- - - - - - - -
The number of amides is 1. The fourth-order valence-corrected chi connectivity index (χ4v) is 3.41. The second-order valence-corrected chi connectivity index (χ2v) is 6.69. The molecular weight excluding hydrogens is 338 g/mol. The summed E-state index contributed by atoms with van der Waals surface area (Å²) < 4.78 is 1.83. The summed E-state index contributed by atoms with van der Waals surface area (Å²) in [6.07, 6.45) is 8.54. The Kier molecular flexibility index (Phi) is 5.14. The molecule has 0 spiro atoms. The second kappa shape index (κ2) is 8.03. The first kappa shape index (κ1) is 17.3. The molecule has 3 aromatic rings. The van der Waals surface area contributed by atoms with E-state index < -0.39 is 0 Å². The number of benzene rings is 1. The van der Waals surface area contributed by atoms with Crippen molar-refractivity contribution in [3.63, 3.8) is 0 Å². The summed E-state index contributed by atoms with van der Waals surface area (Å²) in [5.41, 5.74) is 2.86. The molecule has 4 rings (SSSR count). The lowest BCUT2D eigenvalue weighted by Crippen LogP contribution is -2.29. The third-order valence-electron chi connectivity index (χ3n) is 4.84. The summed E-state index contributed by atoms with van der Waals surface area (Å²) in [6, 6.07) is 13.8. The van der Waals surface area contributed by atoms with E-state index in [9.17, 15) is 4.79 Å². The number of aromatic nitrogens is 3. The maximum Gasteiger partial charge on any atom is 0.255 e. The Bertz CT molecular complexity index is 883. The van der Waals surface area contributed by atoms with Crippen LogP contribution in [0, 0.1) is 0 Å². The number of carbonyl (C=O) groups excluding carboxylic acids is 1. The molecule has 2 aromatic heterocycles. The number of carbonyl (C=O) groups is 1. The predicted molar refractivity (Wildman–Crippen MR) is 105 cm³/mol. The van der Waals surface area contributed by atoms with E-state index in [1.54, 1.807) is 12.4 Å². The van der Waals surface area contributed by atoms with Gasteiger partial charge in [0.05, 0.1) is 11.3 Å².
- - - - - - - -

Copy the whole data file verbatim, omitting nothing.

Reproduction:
The number of amides is 1. The fourth-order valence-corrected chi connectivity index (χ4v) is 3.41. The second-order valence-corrected chi connectivity index (χ2v) is 6.69. The molecular weight excluding hydrogens is 338 g/mol. The summed E-state index contributed by atoms with van der Waals surface area (Å²) < 4.78 is 1.83. The summed E-state index contributed by atoms with van der Waals surface area (Å²) in [6.07, 6.45) is 8.54. The Kier molecular flexibility index (Phi) is 5.14. The molecule has 0 spiro atoms. The second kappa shape index (κ2) is 8.03. The first kappa shape index (κ1) is 17.3. The molecule has 3 aromatic rings. The van der Waals surface area contributed by atoms with E-state index < -0.39 is 0 Å². The number of benzene rings is 1. The van der Waals surface area contributed by atoms with Crippen molar-refractivity contribution in [3.63, 3.8) is 0 Å². The summed E-state index contributed by atoms with van der Waals surface area (Å²) in [5.41, 5.74) is 2.86. The molecule has 4 rings (SSSR count). The lowest BCUT2D eigenvalue weighted by Crippen LogP contribution is -2.29. The third-order valence-electron chi connectivity index (χ3n) is 4.84. The summed E-state index contributed by atoms with van der Waals surface area (Å²) in [6, 6.07) is 13.8. The van der Waals surface area contributed by atoms with E-state index in [9.17, 15) is 4.79 Å². The number of aromatic nitrogens is 3. The maximum Gasteiger partial charge on any atom is 0.255 e. The Bertz CT molecular complexity index is 883. The van der Waals surface area contributed by atoms with Crippen LogP contribution in [0, 0.1) is 0 Å². The number of carbonyl (C=O) groups excluding carboxylic acids is 1. The molecule has 2 aromatic heterocycles. The number of carbonyl (C=O) groups is 1. The predicted molar refractivity (Wildman–Crippen MR) is 105 cm³/mol. The van der Waals surface area contributed by atoms with E-state index in [1.54, 1.807) is 12.4 Å². The van der Waals surface area contributed by atoms with Gasteiger partial charge in [0.05, 0.1) is 11.3 Å².